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Opinion: Feds squander prosecutorial resources

Editorial

The New York Post on Roger Clemens being acquitted of charges he lied to Congress about banned substances:

Former New York Yankees pitcher Roger Clemens shut out Attorney General Eric Holder's Justice Department, winning acquittals on all six lying-to-Congress counts brought against him.

So here's a thought: Maybe the feds should take a little more care with the cases they bring against high-profile defendants.

Clemens' verdict came just weeks after a jury failed to convict former Sen. John Edwards of campaign-finance violations, prompting prosecutors to drop what many believed from the outset to be a shaky case.

Clemens just simply refused to believe that he'd perjured himself by telling a congressional inquiry that he'd never used steroids or human growth hormone during his Major League career.

An earlier case against Clemens ended in a mistrial on only its second day because of prosecutorial misconduct.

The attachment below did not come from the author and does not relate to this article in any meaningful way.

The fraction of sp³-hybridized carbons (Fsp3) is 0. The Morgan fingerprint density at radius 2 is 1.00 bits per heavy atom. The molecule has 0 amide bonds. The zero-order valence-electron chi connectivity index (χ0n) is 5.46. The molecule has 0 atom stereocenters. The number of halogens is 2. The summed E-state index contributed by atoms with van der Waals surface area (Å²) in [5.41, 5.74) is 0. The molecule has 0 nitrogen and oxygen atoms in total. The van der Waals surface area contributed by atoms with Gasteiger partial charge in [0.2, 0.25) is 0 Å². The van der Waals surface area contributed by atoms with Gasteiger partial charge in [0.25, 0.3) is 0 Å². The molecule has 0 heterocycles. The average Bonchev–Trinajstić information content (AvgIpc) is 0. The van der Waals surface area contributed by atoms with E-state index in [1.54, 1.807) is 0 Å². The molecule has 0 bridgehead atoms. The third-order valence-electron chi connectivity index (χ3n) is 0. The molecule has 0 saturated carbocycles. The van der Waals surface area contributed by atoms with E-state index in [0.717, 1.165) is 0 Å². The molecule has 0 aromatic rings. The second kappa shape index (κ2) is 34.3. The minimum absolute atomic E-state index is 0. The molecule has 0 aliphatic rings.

The feds certainly might better have let matters lie back then. Instead, they followed through on a case that had lasted nearly four years and cost taxpayers millions.

Clemens, of course, isn't the only superstar targeted — vainly — by the Justice Department. Home-run slugger Barry Bonds was convicted on just one count last year in a case involving performance-enhancing drugs. That one ended in a sentence of 30 days of house arrest.

And a two-year criminal investigation of champion cyclist Lance Armstrong ended without charges — or public explanation.

Armstrong, of course, was back in the news recently when new — noncriminal — substance-abuse allegations were leveled.

And neither Bonds nor Clemens is likely ever to escape suspicions of steroid use.

Not that we're suggesting that celebrities deserve special protection from the law.

But prosecutors have a responsibility to allocate their limited time and (taxpayer-funded) resources wisely. And the Clemens case in particular — like the Edwards prosecution — was a waste of both.

Both may be reprehensible human beings — but that's not against the law.

Their respective juries appear to have performed responsibly. Which is more than can be said for the Justice Department.

Online:

http://www.nypost.com

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